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So now we have to hope that the

Robbie Stephens

conference changes the tech tide. And we must wonder whether the whole operation isn't like one of those futile efforts to change the Jersey coastline that the Army Corp tries after every storm.

That means Jeff Berkowitz, my partner, and Matt Jacobs, his new sidekick, will go out and hear once again that everything is A-OK with personal-computer spending, so-so with corporate, weak in Asia, weakening still in Latin America and maybe okay-maybe not in Europe.

Yep, you see the problem with tech, despite what those who have developed tech as a religion think, is that things aren't as robust as we would like. That's the given. Christmas was strong, but then things trailed off. In fact, I told Jeff to be looking just as aggressively for shorts as for longs. After all, when


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miss the top-line, not all is well. Things are knocked down enough now, of course, that if Jeff insists, I will buy something tech, but I hope it is fiber related or Internet related, cause nothing else is working.

The lesson of the conferences is very sobering. Two weeks ago at


tech conference, we thought all was well, but it was not good enough. Last week, though, there was this boring Florida food stock conference, and, what can I say, we coined money trading those old sleepy names. It was, well, what can I say, easy, compared with the vicissitude of trading


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& Co. Let's face it; between hamburgers and windows,


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has the edge right now.

In fact, it is not just the foods. The banks had a great tone all week. Lots more buyers than sellers. Made some decent money in retail, too. Even some cyclicals worked!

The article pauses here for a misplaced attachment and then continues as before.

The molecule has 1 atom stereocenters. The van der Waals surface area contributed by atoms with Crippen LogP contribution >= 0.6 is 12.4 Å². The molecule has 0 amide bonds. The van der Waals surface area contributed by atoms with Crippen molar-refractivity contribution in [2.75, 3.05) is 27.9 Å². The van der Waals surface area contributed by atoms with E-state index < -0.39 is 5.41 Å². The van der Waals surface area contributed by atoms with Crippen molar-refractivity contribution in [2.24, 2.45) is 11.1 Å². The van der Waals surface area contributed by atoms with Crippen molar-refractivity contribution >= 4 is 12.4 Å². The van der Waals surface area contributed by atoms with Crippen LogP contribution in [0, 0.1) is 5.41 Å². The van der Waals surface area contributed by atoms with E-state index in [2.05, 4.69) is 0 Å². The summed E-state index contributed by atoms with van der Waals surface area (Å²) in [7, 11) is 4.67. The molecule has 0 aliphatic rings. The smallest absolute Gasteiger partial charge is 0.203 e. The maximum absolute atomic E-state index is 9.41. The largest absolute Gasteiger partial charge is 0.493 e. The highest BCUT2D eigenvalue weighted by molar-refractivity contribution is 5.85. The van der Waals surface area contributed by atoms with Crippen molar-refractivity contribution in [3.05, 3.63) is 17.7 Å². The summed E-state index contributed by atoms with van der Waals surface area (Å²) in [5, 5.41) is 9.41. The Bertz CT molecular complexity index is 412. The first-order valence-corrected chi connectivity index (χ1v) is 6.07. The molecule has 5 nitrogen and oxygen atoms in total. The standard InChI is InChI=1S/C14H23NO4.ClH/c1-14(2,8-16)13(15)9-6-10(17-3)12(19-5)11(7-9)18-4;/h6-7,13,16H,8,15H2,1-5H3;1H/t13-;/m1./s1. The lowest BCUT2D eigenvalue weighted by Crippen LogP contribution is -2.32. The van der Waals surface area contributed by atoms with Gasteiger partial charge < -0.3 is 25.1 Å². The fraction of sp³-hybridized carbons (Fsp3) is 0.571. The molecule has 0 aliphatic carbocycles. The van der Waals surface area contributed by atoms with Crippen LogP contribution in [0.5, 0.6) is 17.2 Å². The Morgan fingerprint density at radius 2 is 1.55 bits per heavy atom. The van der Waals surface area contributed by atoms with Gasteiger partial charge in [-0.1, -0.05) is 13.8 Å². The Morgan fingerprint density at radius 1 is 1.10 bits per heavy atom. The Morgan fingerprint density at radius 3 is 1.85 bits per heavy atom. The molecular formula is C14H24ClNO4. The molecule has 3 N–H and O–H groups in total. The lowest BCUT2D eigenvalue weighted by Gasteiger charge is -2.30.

But tech remains as treacherous as I have seen it in some time. The 3:20 swan dive in tech on Friday showed me that these stocks still are in the wrong hands.

Meanwhile, the clock is ticking. As we get closer and closer to the spring, the traditional underperformance of tech beckons. Other than the Internet, it is very hard to be long tech going into the summer months as the disappointments and preannouncements grow in number. Chalk that up to a traditionally soft Europe that this time won't be able to be made up by other areas of the globe, save the United States.

Does this mean we have to abandon tech? Does this mean I will be bombarded, as I continue to be, by people sending email telling me that Dell had a great quarter and tech is doing better than ever?

I never abandon "tech." That would be like abandoning the most valuable portion of the growth stock market. But I can underweight it at times as I look for better opportunities.

This is one of those times. So keep sending email to complain about how I am wrong about the group. And I will keep making money in the boring, pedestrian ends of the market (worked on





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this weekend, to give you the tenor of my thinking).

Opportunity doesn't always knock in the computer industry. Sometimes it takes a vacation.

James J. Cramer is manager of a hedge fund and co-founder of At the time of publication, his fund was long Hewlett-Packard, though positions may change at any time. Under no circumstances does the information in this column represent a recommendation to buy or sell stocks. Cramer's writings provide insights into the dynamics of money management and are not a solicitation for transactions. While he cannot provide investment advice or recommendations, he invites you to comment on his column by sending a letter to